Career Advice for Recent MBA Graduates | Kerry Consulting
    1. Be realistic about what your MBA does for you
    2. Decide where you want to go:
      (see career planning)
    3. Work on your marketability
      • Thoughts on CV
      • Interview technique
      • Unique selling points and avoiding classic pitfalls
    4. Asia Pacific opportunities

    1. What does your MBA do for you?

    It is up to you to answer this.

    The market sees it as:

    1. Branding. You met the school’s selection criteria and succeeded in a demanding environment.
      Read: High Potential
    2. Actual knowledge and experience accrued on course be it technical analysis working in cross cultural teams or whatever.
    3. Networking opportunity. What can you add to this list? Have you thought about this in detail?

    2. Career Planning

    Some people are sponsored by their employing organisation to do an MBA as part of their development programs with the intention of returning to his/her employing organisation.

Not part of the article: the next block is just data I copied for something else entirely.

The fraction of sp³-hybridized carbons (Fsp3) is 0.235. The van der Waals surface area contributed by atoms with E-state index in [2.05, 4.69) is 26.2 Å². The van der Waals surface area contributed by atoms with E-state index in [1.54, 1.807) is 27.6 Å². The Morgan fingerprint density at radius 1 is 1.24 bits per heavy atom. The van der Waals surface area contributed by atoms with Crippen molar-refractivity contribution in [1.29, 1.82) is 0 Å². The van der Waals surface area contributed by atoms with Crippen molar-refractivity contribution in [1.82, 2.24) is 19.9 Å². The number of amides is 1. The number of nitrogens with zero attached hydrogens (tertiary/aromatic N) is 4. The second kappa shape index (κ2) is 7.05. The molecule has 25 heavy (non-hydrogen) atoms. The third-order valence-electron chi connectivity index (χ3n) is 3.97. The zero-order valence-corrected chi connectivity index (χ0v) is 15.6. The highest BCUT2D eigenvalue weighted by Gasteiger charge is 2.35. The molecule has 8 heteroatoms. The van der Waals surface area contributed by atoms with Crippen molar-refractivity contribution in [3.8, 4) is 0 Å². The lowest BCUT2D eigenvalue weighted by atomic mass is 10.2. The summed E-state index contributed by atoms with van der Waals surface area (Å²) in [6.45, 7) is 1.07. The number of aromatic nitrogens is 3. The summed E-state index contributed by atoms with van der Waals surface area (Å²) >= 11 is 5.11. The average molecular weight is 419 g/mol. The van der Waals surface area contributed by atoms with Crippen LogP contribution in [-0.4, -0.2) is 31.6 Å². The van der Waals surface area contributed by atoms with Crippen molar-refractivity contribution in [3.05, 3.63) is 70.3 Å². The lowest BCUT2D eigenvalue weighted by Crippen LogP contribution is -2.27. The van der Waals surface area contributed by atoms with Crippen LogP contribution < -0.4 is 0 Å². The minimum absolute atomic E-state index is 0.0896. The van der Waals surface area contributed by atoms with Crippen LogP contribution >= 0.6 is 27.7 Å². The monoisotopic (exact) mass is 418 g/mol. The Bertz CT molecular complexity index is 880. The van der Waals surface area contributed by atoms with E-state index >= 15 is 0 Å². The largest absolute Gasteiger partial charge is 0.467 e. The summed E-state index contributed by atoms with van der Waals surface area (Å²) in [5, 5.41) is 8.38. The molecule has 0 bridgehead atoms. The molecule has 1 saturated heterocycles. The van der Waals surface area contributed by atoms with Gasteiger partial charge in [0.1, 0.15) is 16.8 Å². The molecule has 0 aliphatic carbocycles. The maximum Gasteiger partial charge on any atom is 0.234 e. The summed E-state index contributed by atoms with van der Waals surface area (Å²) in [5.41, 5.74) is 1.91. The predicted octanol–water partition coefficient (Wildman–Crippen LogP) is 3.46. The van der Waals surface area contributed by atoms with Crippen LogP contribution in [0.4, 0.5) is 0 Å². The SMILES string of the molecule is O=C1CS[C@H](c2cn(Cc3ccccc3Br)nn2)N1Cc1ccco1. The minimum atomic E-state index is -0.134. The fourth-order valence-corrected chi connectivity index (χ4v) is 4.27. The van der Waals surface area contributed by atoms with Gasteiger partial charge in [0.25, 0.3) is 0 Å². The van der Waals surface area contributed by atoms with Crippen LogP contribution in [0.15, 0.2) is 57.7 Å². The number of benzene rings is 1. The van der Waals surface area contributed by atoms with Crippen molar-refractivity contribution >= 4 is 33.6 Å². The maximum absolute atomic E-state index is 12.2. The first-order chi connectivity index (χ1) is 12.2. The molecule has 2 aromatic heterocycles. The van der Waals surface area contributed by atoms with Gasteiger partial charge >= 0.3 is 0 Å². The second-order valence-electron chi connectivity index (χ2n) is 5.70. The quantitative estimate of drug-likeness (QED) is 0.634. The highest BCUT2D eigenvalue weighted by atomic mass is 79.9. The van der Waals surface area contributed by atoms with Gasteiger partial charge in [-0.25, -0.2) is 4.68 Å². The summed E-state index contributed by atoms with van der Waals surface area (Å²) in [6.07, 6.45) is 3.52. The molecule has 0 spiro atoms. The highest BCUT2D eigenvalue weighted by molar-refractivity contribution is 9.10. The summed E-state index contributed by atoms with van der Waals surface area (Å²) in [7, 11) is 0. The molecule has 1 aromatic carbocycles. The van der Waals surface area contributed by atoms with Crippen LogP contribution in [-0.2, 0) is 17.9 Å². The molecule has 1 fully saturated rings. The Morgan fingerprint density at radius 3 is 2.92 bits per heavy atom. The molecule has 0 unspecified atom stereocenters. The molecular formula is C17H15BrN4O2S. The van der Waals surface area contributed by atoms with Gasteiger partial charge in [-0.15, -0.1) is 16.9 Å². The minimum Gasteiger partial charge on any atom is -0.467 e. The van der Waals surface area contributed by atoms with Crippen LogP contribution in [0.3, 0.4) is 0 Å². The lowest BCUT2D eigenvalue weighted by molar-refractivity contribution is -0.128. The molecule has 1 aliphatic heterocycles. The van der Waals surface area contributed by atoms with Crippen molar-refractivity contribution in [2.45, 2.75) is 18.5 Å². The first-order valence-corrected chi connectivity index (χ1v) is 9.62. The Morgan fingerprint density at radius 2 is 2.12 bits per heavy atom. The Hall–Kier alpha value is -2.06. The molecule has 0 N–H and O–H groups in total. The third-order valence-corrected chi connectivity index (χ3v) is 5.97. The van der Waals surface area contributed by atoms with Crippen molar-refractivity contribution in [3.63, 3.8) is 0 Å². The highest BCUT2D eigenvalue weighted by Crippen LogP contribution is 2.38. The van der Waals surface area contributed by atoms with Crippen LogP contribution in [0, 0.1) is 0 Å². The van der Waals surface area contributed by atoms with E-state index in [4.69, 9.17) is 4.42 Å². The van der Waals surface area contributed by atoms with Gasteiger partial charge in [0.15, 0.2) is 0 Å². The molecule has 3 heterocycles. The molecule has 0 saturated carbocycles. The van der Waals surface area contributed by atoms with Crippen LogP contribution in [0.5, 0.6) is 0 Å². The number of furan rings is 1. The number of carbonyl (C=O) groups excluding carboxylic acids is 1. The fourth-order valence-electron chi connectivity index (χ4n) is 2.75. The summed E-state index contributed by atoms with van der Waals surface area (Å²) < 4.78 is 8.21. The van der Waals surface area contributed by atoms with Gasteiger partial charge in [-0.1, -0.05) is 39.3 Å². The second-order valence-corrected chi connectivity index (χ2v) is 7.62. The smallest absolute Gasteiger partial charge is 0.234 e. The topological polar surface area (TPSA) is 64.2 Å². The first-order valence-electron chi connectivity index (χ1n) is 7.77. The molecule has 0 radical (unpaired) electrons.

Others pursue an MBA with the specific objective of reorienting their careers. Wherever you sit on this continuum, now is a really good time to engage in some serious career planning as:

    • The market accepts MBA holders’ efforts to redefine themselves
    • In the main you are early enough in your careers for the opportunity cost of change not to be excessive
    • The economy is buoyant allowing even more latitude than is normally the case

    Two years from now, 2 and possibly 3 of these conditions will have evaporated for you.

    What to do?

    Start with a blank sheet of paper. Assume as little as possible.